Engaging Employees in the Workplace

Finding and keeping great talent can be challenging. Therefore, organizations must be willing to reinvest in talent, with successful onboarding and training. Despite this knowledge, many organizations are not progressively active in this area. What steps can leaders take to engage employees, increasing retention while helping employees reach their full potential?

Recent polls indicated that only 30% of employees in the United States feel they were engaged with their companies. Today, these numbers have not significantly improved. Although many organizations rely upon the talent of their managers to keep employees engaged, many leaders do not possess manager-level qualities. Therefore, it is critical that organizations have plans in place which focus on developing effective managers who have the skills to keep employees engaged and energized about their future, as well as ensuring the organization has a new generation of managers prepared to lead.

Engaging employees requires creating individual development plans. It is important to sit down with an employee and determine their interest and goals. This will help to identify which activities the individual should be partaking in, since everyone does not share the same perspective. Development plans provide a roadmap for the employee, which includes measurable goals, and a realistic timeframe to achieve them.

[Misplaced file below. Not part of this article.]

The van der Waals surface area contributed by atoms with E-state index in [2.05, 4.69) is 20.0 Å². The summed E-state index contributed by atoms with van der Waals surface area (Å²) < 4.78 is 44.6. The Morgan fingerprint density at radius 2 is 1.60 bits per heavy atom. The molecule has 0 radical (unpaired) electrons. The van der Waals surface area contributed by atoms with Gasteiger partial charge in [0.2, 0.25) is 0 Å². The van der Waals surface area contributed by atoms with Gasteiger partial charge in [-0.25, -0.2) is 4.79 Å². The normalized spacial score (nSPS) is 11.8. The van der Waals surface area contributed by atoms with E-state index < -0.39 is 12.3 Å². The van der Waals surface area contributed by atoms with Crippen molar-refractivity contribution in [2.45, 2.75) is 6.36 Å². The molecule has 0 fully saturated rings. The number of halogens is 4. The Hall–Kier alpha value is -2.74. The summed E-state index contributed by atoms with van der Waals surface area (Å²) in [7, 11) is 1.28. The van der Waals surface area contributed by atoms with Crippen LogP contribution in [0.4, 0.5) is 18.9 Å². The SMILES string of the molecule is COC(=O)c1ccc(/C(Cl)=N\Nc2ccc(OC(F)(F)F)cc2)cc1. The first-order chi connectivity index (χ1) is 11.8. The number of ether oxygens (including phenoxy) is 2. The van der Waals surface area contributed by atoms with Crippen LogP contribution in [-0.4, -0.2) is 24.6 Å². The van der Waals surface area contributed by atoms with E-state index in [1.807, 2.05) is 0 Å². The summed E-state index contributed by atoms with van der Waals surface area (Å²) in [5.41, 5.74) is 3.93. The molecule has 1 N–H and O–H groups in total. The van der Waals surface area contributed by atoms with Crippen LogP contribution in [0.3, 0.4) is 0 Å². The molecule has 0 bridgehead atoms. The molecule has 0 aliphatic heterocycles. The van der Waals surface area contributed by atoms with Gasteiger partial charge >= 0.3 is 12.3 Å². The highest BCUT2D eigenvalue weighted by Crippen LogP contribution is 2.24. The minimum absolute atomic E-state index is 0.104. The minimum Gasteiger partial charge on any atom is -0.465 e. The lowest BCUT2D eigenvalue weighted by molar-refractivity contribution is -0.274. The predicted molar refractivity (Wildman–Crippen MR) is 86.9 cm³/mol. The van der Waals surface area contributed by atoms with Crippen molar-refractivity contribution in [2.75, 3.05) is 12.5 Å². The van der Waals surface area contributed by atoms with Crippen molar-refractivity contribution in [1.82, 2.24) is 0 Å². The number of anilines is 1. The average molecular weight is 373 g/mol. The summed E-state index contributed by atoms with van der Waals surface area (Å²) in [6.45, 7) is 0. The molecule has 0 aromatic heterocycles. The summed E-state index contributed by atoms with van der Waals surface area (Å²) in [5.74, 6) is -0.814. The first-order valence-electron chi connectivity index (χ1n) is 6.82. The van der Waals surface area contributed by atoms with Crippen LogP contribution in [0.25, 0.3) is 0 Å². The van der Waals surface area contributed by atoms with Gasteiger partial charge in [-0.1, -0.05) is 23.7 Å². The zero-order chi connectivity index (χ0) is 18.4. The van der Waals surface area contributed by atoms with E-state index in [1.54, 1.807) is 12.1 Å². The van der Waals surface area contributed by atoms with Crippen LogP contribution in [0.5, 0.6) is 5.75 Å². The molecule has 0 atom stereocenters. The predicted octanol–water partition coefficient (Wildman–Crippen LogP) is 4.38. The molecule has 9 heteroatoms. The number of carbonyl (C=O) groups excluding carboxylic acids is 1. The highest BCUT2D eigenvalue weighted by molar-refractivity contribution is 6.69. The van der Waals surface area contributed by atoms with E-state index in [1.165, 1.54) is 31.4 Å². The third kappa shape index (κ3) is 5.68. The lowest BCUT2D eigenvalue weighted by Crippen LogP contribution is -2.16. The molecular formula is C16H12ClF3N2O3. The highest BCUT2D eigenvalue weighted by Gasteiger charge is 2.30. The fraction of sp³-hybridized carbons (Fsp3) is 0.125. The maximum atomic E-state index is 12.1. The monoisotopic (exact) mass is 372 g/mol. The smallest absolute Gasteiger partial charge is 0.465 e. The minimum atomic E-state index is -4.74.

Second, engaging employees requires removing organizational barriers. Many organizations are rigid in their structure and processes which can make it difficult to implement cross-functional development and facilitate high performance training. Today’s workers are accustomed to open work environments that allow them to explore. Organizations should remove barriers and watch people flourish.

Third, engaging employees requires outlaying resources. Employees are an investment from which an organization expects a return. Resources such as training, online learning, and coaching are well worth the monetary investment, particularly when they are aligned with the organizations strategic goals, and the individuals development plan.

Finally, engaging employees requires leaders to set the example. An employee will see the value of the development process when they see their current leaders continue to develop personally and professionally. By modeling this behavior, leaders build credibility and trust among their employees, demonstrating to employees that development is a part of the culture.

Engaging tactics should be used within an organization no matter how large or small it may be. Click here for more information on engaging employees in the workplace.

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